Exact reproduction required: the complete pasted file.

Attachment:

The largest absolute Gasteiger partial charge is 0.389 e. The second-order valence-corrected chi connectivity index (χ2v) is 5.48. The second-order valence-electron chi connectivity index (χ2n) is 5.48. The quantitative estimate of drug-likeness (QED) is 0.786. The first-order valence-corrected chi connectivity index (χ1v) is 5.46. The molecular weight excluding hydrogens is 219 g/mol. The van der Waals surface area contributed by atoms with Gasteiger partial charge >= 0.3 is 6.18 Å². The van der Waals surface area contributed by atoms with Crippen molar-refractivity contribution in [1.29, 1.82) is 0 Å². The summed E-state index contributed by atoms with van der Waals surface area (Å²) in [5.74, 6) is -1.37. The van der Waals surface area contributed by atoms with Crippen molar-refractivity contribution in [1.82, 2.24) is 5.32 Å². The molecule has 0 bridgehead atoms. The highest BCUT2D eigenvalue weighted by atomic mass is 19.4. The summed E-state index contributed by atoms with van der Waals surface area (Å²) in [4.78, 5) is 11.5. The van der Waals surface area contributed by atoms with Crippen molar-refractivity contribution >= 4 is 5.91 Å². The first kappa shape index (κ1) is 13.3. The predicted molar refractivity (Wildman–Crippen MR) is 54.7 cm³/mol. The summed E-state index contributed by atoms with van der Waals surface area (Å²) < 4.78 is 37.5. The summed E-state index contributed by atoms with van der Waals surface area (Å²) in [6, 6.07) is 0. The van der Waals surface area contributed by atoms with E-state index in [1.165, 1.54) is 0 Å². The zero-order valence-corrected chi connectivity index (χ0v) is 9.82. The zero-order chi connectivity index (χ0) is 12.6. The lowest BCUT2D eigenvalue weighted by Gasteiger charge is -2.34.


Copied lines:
The largest absolute Gasteiger partial charge is 0.389 e. The second-order valence-corrected chi connectivity index (χ2v) is 5.48. The second-order valence-electron chi connectivity index (χ2n) is 5.48. The quantitative estimate of drug-likeness (QED) is 0.786. The first-order valence-corrected chi connectivity index (χ1v) is 5.46. The molecular weight excluding hydrogens is 219 g/mol. The van der Waals surface area contributed by atoms with Gasteiger partial charge >= 0.3 is 6.18 Å². The van der Waals surface area contributed by atoms with Crippen molar-refractivity contribution in [1.29, 1.82) is 0 Å². The summed E-state index contributed by atoms with van der Waals surface area (Å²) in [5.74, 6) is -1.37. The van der Waals surface area contributed by atoms with Crippen molar-refractivity contribution in [1.82, 2.24) is 5.32 Å². The molecule has 0 bridgehead atoms. The highest BCUT2D eigenvalue weighted by atomic mass is 19.4. The summed E-state index contributed by atoms with van der Waals surface area (Å²) in [4.78, 5) is 11.5. The van der Waals surface area contributed by atoms with Crippen molar-refractivity contribution >= 4 is 5.91 Å². The first kappa shape index (κ1) is 13.3. The predicted molar refractivity (Wildman–Crippen MR) is 54.7 cm³/mol. The summed E-state index contributed by atoms with van der Waals surface area (Å²) < 4.78 is 37.5. The summed E-state index contributed by atoms with van der Waals surface area (Å²) in [6, 6.07) is 0. The van der Waals surface area contributed by atoms with E-state index in [1.165, 1.54) is 0 Å². The zero-order valence-corrected chi connectivity index (χ0v) is 9.82. The zero-order chi connectivity index (χ0) is 12.6. The lowest BCUT2D eigenvalue weighted by Gasteiger charge is -2.34.